Almost on the same ideological line and at the same time, another peasant armed uprising led by the Kisan Sabha, a peasants front of the CPI, took place in Bengal. It is known in the history as Tebhaga Uprising (1946). Just like the Telangana uprising, even this movement could not sustain and died.

Split in CPI and Birth of Communist Party of India (Marxist)

Following the India-China war (1962), serious differences emerged in the CPI with some party members supporting China. This led to a major split in the CPI, giving birth to Communist Party of India (Marxist) or CPI (Marxist) at the Seventh Congress of the CPI, held in Calcutta from October 31 to November 7, 1964. The CPI came to be known as pro-Soviet Party and the CPI (M) as pro-Chinese party. In 1967, the CPI (M) came to power in West Bengal through a coalition of anti-Congress fronts, known as the United Front.

Within the Party, a strong dissension emerged as to the participation in the coalition government. At the same time, Communist Party of China (CPC) also through its mouthpieces—People’s Daily and Radio Peking—appreciated the Naxalbari uprising and sharply criticised the CPI (M) for having participated in the United Front Government.

Split in Communist Party of India (Marxist)

In 1967, a peasant armed struggle, known as Naxalbari movement, took place, under the leadership of the West Bengal State Committee of the CPI (M). To support and sustain the Naxalbari movement, some of the CPI (M) cadres, mainly led by the Presidency College students, held a meeting in the Rammohan Library Hall of Calcutta, and formed the Naxalbari Peasants Struggle Aid Committee. Also, on June 27, 1967, they staged a demonstration in front of the West Bengal Assembly, protesting against the alleged anti-peasant stand/policies of the Government of West Bengal headed by the CPI (M). Reacting to it, the CPI (M) Politburo directed the Party’s State Secretary of West Bengal to expel them from the Party. As a result, 19 members, including Sushital Ray Chowdhury, were expelled from the CPI (M).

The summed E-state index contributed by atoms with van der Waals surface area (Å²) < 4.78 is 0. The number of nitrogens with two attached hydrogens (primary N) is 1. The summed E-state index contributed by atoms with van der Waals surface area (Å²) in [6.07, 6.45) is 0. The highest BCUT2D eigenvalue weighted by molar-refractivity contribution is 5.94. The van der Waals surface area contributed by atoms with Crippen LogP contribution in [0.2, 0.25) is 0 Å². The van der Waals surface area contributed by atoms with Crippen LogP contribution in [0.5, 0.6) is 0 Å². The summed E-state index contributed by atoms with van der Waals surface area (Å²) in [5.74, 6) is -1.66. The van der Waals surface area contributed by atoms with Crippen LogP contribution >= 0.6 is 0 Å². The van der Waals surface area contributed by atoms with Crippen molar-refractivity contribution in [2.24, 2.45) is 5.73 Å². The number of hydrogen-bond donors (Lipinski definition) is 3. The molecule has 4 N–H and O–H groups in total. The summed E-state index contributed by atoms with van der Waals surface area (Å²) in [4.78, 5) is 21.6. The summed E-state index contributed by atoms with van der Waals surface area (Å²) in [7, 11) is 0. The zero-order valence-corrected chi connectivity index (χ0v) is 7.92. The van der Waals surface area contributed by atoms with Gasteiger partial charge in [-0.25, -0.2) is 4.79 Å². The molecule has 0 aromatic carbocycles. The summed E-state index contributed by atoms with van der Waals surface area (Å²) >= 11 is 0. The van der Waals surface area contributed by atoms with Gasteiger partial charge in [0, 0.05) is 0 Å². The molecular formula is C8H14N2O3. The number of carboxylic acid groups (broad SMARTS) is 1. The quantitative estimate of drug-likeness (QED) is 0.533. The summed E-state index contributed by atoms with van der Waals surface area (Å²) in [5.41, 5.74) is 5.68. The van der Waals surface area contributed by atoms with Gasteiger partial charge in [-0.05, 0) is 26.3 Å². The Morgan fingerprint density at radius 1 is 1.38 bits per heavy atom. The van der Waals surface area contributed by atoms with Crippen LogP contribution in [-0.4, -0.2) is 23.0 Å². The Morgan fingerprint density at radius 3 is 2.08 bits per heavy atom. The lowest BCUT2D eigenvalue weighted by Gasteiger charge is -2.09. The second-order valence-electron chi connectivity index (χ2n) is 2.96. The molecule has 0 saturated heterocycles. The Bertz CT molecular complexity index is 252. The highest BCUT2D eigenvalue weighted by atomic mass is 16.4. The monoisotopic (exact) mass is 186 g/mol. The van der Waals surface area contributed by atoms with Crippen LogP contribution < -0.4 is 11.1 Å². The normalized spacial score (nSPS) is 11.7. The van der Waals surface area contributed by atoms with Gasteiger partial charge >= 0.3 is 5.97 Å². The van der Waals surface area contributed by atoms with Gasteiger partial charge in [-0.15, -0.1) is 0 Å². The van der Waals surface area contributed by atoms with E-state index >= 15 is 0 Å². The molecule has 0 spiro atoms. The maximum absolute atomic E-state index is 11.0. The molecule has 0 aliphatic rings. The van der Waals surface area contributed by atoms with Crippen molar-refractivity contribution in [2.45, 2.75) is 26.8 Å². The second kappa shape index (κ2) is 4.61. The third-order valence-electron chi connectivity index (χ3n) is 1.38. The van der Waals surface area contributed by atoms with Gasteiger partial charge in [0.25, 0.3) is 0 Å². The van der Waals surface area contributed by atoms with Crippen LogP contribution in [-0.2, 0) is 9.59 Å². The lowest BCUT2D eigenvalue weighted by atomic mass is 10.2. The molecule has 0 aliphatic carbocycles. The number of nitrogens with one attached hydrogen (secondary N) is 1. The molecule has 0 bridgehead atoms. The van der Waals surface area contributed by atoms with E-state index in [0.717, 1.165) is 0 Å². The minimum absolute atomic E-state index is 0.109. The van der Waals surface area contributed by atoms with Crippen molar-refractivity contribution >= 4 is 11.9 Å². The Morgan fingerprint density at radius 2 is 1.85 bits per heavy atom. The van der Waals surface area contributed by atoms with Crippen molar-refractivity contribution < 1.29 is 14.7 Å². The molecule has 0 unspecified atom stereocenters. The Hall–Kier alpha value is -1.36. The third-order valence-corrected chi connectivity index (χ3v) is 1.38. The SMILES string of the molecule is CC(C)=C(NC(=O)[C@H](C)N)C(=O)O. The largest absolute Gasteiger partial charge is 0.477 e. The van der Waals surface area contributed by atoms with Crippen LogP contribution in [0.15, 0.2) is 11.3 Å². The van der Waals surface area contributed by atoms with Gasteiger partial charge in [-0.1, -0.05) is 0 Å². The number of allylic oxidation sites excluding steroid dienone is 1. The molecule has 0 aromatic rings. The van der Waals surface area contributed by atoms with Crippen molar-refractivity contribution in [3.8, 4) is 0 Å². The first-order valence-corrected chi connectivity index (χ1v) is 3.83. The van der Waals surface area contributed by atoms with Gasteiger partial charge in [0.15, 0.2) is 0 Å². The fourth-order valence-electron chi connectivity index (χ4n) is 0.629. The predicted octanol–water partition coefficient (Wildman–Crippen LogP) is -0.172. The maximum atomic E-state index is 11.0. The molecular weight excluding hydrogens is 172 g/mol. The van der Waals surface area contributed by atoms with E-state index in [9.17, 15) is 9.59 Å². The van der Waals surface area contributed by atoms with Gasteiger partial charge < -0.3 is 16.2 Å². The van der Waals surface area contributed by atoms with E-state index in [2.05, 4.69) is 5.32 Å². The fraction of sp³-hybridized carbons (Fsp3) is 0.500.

Concerned over the rising rebellion among its ranks and files, the CPI (M) Central Committee met at Madurai in August 18-27, 1967 to resolve the dissident voices, and adopted resolutions rejecting the Chinese assessment of the Indian ruling class as consisting of comprador-bureaucratic capitalists, and its suggestion for armed struggle to capture power from them. This was the official line of the CPI (M).

On November 12-13, 1967, after failure of Naxalite movement, a group of dissatisfied revolutionary comrades from seven states met in a conference held in Calcutta to discuss further strategy to spearhead the Naxalbari movement. This conference was called by the All India Naxalbari Krishak Sangram Sahayak Samity which was an offshoot of the Naxalbari Peasants Struggle Aid Committee. Among those who attended the conference were Shiv Kumar Mishra from Uttar Pradesh, Satyanarayan Singh from Bihar, and Charu Majumdar from West Bengal. This conference decided to form an All-India Coordination Committee of revolutionaries in the CPI (M).